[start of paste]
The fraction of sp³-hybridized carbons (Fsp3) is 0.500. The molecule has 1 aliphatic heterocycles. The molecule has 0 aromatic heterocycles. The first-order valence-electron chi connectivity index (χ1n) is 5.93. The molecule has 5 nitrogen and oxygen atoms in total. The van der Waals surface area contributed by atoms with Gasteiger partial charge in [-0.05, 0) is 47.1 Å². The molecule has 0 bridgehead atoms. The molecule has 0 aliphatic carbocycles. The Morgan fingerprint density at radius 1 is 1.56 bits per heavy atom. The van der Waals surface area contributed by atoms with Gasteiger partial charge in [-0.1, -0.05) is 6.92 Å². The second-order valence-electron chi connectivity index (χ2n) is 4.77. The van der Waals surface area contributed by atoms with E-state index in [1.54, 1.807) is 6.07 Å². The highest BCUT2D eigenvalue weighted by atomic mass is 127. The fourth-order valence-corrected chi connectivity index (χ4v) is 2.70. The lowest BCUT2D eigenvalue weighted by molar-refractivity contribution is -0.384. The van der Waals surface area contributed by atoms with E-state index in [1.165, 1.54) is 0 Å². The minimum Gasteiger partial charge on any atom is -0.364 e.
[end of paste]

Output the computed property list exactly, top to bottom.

The fraction of sp³-hybridized carbons (Fsp3) is 0.500. The molecule has 1 aliphatic heterocycles. The molecule has 0 aromatic heterocycles. The first-order valence-electron chi connectivity index (χ1n) is 5.93. The molecule has 5 nitrogen and oxygen atoms in total. The van der Waals surface area contributed by atoms with Gasteiger partial charge in [-0.05, 0) is 47.1 Å². The molecule has 0 bridgehead atoms. The molecule has 0 aliphatic carbocycles. The Morgan fingerprint density at radius 1 is 1.56 bits per heavy atom. The van der Waals surface area contributed by atoms with Gasteiger partial charge in [-0.1, -0.05) is 6.92 Å². The second-order valence-electron chi connectivity index (χ2n) is 4.77. The van der Waals surface area contributed by atoms with E-state index in [1.54, 1.807) is 6.07 Å². The highest BCUT2D eigenvalue weighted by atomic mass is 127. The fourth-order valence-corrected chi connectivity index (χ4v) is 2.70. The lowest BCUT2D eigenvalue weighted by molar-refractivity contribution is -0.384. The van der Waals surface area contributed by atoms with E-state index in [1.165, 1.54) is 0 Å². The minimum Gasteiger partial charge on any atom is -0.364 e.